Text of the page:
Applying Lean to Sanitation

A recent FSIS notice allows for extended time between cleanups; lean sanitation can get you there and safely save you 33 percent in costs.

By Harold Tessman

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Figure 2. Process Flow Chart (Spaghetti Diagram)

Figure 2. Process Flow Chart (Spaghetti Diagram)

Figure 3. Simplified Sanitation Value Stream Map

Figure 3. Simplified Sanitation Value Stream Map

In a large room with plenty of open wall space, redraw the flow using easel pads or Post-It notes. Invite several individuals to review the process and ensure all the key activities are represented.

Preparing the flow diagrams and value stream maps will be an eye-opener and readily will point to the magnitude of waste in the process. Using the information in the diagram and VSM, complete the major elements of the project plan, assign task leaders and schedule completion dates for each step. Regular reviews with senior management and the entire organization should be included in the plan.

Phase II: Eliminate wasted movement, waiting and rework

Phase II applies three core lean tools to eliminate time wasted getting organized, delays incurred between procedures and rework due to inspection failures. The results will be positive and immediate. Beginning with the low-hanging fruit, the program seeks to attract followers and develop enthusiasm for the initiative.

There are 5S to remember: sort, store, scrub, standardize and sustain. The focus of 5S is on organization and housekeeping, not equipment sanitation. Every department and shift should participate in the 5S event.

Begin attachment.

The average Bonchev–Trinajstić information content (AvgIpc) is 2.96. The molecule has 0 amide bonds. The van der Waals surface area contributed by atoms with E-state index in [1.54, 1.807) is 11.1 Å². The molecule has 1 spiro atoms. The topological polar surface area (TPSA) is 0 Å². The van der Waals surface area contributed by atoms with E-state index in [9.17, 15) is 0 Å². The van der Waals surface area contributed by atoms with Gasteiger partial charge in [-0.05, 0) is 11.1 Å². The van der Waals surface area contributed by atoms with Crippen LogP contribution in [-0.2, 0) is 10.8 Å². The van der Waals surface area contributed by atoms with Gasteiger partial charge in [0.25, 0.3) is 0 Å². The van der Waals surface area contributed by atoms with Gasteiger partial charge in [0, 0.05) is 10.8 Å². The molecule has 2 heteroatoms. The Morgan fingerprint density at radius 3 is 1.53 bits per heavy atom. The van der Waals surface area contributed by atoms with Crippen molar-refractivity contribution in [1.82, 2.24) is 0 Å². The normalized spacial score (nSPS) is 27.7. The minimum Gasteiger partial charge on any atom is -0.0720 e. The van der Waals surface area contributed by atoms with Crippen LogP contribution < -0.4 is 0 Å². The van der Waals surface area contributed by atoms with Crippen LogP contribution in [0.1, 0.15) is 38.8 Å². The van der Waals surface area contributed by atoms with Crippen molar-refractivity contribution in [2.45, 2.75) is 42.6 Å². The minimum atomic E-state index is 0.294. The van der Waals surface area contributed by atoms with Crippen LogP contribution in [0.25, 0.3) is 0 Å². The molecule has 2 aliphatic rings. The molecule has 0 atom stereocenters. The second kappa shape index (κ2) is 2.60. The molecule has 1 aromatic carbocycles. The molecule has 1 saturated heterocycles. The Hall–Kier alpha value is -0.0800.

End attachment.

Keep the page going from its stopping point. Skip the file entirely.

Evaluate tools and materials to determine what, when, where and how frequently each is used. Discard obsolete items, and organize the remaining items for efficient retrieval and put-away. Heavy emphasis should be placed on improving operational sanitation practices, which will control microbial activity and reduce time wasted preparing the area at cleanup.

Point-of-use storage (POUS) should be introduced at this stage to eliminate the time wasted retrieving and storing tools and supplies. Cabinets fabricated of suitable materials can be stocked with materials where these items are regularly used. Simple kanban systems can be implemented to maintain inventories.

Installing clean-out-of-place (COP) tanks will eliminate wasted time moving equipment between the processing areas and the scullery. COP also positively impacts productivity by enabling cleaning personnel to perform parallel tasks while parts are being cleaned. Using baskets for smaller parts improves organization for rapid retrieval and reassembly.

As the implementation progresses, redeploy a portion of the productivity gains to a rigorous self-inspection program. Develop standard inspection procedures and provide cleaning personnel with the proper training and tools to perform inspections.